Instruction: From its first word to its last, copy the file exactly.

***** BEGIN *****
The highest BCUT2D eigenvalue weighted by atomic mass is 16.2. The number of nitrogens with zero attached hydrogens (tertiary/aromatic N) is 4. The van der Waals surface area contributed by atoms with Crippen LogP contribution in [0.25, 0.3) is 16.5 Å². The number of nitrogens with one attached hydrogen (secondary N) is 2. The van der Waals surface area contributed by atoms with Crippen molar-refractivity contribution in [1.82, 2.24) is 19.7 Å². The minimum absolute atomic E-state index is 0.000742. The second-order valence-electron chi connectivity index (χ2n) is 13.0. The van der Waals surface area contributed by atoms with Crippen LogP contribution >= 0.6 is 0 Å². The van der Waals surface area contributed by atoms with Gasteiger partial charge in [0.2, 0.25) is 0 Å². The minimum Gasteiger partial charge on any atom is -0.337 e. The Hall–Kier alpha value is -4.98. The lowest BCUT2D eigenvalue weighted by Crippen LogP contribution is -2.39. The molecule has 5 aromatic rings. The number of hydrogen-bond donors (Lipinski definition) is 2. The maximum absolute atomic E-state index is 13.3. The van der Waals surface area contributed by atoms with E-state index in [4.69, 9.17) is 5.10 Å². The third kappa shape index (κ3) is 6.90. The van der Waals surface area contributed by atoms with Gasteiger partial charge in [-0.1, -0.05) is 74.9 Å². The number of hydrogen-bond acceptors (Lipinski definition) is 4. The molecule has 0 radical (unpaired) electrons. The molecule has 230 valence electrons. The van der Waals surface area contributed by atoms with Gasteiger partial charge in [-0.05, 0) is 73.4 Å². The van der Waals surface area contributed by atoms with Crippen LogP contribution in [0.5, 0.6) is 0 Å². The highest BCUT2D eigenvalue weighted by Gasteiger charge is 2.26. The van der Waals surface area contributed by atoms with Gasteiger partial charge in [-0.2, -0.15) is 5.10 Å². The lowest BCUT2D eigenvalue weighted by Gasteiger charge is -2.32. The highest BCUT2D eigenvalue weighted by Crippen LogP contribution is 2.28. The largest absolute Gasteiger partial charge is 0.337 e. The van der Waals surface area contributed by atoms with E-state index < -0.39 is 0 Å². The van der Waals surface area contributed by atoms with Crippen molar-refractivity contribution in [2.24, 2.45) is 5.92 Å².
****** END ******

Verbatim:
The highest BCUT2D eigenvalue weighted by atomic mass is 16.2. The number of nitrogens with zero attached hydrogens (tertiary/aromatic N) is 4. The van der Waals surface area contributed by atoms with Crippen LogP contribution in [0.25, 0.3) is 16.5 Å². The number of nitrogens with one attached hydrogen (secondary N) is 2. The van der Waals surface area contributed by atoms with Crippen molar-refractivity contribution in [1.82, 2.24) is 19.7 Å². The minimum absolute atomic E-state index is 0.000742. The second-order valence-electron chi connectivity index (χ2n) is 13.0. The van der Waals surface area contributed by atoms with Crippen LogP contribution >= 0.6 is 0 Å². The van der Waals surface area contributed by atoms with Gasteiger partial charge in [0.2, 0.25) is 0 Å². The minimum Gasteiger partial charge on any atom is -0.337 e. The Hall–Kier alpha value is -4.98. The lowest BCUT2D eigenvalue weighted by Crippen LogP contribution is -2.39. The molecule has 5 aromatic rings. The number of hydrogen-bond donors (Lipinski definition) is 2. The maximum absolute atomic E-state index is 13.3. The van der Waals surface area contributed by atoms with E-state index in [4.69, 9.17) is 5.10 Å². The third kappa shape index (κ3) is 6.90. The van der Waals surface area contributed by atoms with Gasteiger partial charge in [-0.1, -0.05) is 74.9 Å². The number of hydrogen-bond acceptors (Lipinski definition) is 4. The molecule has 0 radical (unpaired) electrons. The molecule has 230 valence electrons. The van der Waals surface area contributed by atoms with Gasteiger partial charge in [-0.05, 0) is 73.4 Å². The van der Waals surface area contributed by atoms with Crippen LogP contribution in [0.5, 0.6) is 0 Å². The highest BCUT2D eigenvalue weighted by Gasteiger charge is 2.26. The van der Waals surface area contributed by atoms with Gasteiger partial charge in [-0.2, -0.15) is 5.10 Å². The lowest BCUT2D eigenvalue weighted by Gasteiger charge is -2.32. The highest BCUT2D eigenvalue weighted by Crippen LogP contribution is 2.28. The largest absolute Gasteiger partial charge is 0.337 e. The van der Waals surface area contributed by atoms with E-state index < -0.39 is 0 Å². The van der Waals surface area contributed by atoms with Crippen molar-refractivity contribution in [2.24, 2.45) is 5.92 Å².